Crisis at core of the system
By Chris Harman
"THE WORST global slowdown for a quarter of a century." "A slowdown of a kind not seen since the 1980s." "The seventh big recession in the last 120 years." These were just some of last week's descriptions of what is happening to the world economy by mainstream commentators.
They were from Gerard Baker in the Financial Times, Bill Martin of stockbrokers Philips & Drew in the Observer, and veteran broadcaster Alistair Cooke on Radio 4. The giant US economy is experiencing a recession that could turn into a full-blown slump. More than three quarters of a million jobs have disappeared and more sackings take place every day.
The world's second biggest economy, Japan, is in an even worse state. Unemployment doubled in the 1990s as it stumbled from crisis to crisis. It is now back in recession. The situation in Europe's biggest economy, Germany, is only marginally better. The country is on the verge of recession, with predictions that unemployed will rise to five million.
In Britain chancellor Gordon Brown continues to claim there will be "no return to boom and bust". But hundreds of thousands of jobs have already been destroyed in manufacturing. Mainstream estimates for economic growth this year have fallen from nearly 3 percent to around 1 percent. And last month the number of people with jobs fell by 30,000-something obscured by the official headline unemployment figures. This is before we've felt the full impact of what is happening in the US, Germany and Japan.
The US government, the head of its Federal Reserve Bank, Alan Greenspan, and numerous media commentators are claiming that the present crisis is not all that deep. They say cuts in US interest rates and the enormous tax rebates Bush is giving to the US rich will produce a new economic upturn in a few months time. It is possible, although unlikely, that these measures will postpone an immediate deepening of the crisis.
They can stop a collapse in spending on consumer goods in the US and protect the markets for some industries. The massive planned spending on the Star Wars system can keep the big defence contractors working. But such measures cannot solve the fundamental problems. The US boom of the late 1990s was based on massively exaggerated predictions of big business profits.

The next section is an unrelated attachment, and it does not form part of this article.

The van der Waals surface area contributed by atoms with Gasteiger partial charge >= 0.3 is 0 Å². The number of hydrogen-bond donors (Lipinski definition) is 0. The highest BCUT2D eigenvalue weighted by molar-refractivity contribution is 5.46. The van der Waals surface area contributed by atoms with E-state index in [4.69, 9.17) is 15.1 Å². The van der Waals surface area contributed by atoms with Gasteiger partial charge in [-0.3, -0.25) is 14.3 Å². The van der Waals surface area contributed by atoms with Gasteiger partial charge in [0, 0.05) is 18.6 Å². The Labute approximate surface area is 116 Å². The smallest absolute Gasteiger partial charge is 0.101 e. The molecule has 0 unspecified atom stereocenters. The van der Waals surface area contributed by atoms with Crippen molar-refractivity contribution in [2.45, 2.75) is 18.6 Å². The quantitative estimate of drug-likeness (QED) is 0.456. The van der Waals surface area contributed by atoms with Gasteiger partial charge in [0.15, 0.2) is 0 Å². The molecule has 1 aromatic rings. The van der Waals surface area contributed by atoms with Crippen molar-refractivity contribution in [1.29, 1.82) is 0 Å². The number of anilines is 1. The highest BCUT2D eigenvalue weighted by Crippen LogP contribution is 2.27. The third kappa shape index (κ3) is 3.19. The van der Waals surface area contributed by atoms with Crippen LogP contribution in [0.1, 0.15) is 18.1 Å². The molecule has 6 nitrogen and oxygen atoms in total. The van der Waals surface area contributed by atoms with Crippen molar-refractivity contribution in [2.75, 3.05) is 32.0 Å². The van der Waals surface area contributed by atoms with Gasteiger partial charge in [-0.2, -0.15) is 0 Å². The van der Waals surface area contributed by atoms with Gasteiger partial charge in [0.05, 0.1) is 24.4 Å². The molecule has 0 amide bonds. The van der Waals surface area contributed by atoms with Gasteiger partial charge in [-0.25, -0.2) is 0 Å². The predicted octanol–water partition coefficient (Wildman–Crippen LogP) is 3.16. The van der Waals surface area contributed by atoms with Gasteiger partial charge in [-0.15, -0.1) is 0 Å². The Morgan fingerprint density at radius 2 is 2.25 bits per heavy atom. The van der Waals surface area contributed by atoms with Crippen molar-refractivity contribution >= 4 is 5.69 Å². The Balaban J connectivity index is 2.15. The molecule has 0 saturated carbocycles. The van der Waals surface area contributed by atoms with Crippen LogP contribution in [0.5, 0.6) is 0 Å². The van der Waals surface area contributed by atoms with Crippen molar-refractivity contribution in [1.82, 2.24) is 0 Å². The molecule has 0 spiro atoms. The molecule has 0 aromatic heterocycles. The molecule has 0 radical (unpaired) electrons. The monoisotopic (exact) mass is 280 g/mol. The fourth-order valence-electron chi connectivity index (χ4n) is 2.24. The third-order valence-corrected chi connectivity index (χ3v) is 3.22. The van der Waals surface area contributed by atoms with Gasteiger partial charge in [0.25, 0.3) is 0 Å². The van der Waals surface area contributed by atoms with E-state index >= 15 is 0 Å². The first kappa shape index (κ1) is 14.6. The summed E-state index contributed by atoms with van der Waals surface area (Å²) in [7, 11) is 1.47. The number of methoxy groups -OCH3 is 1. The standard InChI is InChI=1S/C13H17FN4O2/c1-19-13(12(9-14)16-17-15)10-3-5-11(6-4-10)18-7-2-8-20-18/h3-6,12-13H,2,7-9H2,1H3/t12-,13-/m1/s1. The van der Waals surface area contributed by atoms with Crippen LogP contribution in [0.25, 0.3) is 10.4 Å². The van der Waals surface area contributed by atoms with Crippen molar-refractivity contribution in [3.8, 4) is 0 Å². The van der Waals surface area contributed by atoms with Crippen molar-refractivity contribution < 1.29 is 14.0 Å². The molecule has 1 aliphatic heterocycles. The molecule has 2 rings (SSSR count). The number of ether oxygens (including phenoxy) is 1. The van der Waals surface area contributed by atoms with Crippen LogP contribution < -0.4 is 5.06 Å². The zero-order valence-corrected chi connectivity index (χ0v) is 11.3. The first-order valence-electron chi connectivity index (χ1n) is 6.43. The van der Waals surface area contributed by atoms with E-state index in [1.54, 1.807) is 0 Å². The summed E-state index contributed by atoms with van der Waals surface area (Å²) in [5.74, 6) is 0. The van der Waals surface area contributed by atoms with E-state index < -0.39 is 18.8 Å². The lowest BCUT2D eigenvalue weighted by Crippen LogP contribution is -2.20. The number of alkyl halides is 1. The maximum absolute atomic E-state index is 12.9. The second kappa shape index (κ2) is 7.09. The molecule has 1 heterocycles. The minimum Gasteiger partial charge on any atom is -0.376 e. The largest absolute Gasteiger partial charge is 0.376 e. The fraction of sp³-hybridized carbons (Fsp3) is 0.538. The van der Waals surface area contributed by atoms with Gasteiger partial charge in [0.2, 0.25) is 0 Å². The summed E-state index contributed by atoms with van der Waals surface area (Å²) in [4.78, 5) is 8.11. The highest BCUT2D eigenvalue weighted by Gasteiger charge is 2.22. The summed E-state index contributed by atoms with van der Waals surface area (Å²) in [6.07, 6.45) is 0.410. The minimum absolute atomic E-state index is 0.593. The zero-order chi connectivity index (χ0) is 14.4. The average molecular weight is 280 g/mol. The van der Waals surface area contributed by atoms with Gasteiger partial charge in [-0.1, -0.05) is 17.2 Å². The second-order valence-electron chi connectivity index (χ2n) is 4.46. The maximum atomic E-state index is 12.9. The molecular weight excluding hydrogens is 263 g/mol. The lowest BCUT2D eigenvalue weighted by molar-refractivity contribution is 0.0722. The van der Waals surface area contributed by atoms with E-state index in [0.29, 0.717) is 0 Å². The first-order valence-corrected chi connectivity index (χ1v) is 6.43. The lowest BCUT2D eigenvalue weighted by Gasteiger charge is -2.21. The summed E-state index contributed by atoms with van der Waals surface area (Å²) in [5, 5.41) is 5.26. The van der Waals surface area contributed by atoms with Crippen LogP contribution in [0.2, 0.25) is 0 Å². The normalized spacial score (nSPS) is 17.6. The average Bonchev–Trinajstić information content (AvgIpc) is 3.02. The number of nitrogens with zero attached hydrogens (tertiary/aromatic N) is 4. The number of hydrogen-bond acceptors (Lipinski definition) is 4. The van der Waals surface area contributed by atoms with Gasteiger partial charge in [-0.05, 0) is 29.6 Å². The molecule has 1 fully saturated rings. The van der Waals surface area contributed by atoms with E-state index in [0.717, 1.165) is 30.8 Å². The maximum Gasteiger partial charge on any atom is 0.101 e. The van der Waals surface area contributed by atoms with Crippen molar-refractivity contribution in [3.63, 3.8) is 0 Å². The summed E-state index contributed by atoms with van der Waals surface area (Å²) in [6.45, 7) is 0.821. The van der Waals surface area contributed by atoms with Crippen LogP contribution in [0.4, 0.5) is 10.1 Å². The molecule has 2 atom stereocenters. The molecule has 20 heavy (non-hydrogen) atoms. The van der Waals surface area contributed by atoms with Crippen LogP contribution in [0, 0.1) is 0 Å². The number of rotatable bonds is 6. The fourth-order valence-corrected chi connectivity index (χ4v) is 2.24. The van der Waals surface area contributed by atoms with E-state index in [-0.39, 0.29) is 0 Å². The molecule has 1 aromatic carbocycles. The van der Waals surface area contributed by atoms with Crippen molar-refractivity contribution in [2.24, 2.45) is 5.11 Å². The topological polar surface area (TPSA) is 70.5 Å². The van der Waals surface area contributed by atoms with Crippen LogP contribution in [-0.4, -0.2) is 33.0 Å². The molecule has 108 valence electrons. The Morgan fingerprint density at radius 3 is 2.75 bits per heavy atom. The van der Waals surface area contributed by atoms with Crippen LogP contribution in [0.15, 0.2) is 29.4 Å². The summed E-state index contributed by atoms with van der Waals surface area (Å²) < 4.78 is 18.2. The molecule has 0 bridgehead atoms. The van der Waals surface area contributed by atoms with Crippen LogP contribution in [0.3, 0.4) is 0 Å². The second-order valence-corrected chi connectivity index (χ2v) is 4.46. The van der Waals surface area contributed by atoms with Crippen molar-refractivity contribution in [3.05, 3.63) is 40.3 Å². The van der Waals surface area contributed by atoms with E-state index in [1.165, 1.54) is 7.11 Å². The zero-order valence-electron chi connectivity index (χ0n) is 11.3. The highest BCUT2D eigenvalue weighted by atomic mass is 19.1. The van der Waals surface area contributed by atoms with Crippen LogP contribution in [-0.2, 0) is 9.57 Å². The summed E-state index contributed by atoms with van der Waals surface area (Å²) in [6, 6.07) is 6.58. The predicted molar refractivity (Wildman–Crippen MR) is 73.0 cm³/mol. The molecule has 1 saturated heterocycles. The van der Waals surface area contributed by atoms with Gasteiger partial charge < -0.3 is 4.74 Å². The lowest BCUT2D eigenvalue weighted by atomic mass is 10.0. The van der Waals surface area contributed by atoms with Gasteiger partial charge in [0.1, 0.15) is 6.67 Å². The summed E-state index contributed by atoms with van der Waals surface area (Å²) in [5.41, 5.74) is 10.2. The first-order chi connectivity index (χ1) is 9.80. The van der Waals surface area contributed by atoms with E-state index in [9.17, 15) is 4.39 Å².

They assumed US workers could indefinitely be made to work harder and longer for lower wages, as happened through most of the 1990s. They also rested on companies inflating their published profits by about a third from 1997 onwards, so as make their share prices soar. Now harsh truths are hitting the US and foreign capitalists who have invested in the US.
There are limits beyond which you cannot extend the working year or force workers to work any harder. And the need for firms to pay their bills is making them reveal their true profit levels. These levels are too low to prompt them to undertake the new investment needed to bring the crisis to an end.
Argentina gripped by economic meltdown
ONE OF the countries worst hit by the developing crisis has been Argentina. It used to be the most prosperous country in Latin America. Business Week now describes it as "close to an economic meltdown". Unemployment has shot up to over 17 percent. Employers are slashing wages by up to 30 percent.
The government is cutting pensions and public sector pay by 15 percent. Thousands of small businesses have collapsed, leaving formerly prosperous members of the middle class with no livelihood. Two families in five have dropped into absolute poverty.
A decade ago Argentina's government went further than virtually any other in embracing neo-liberalism.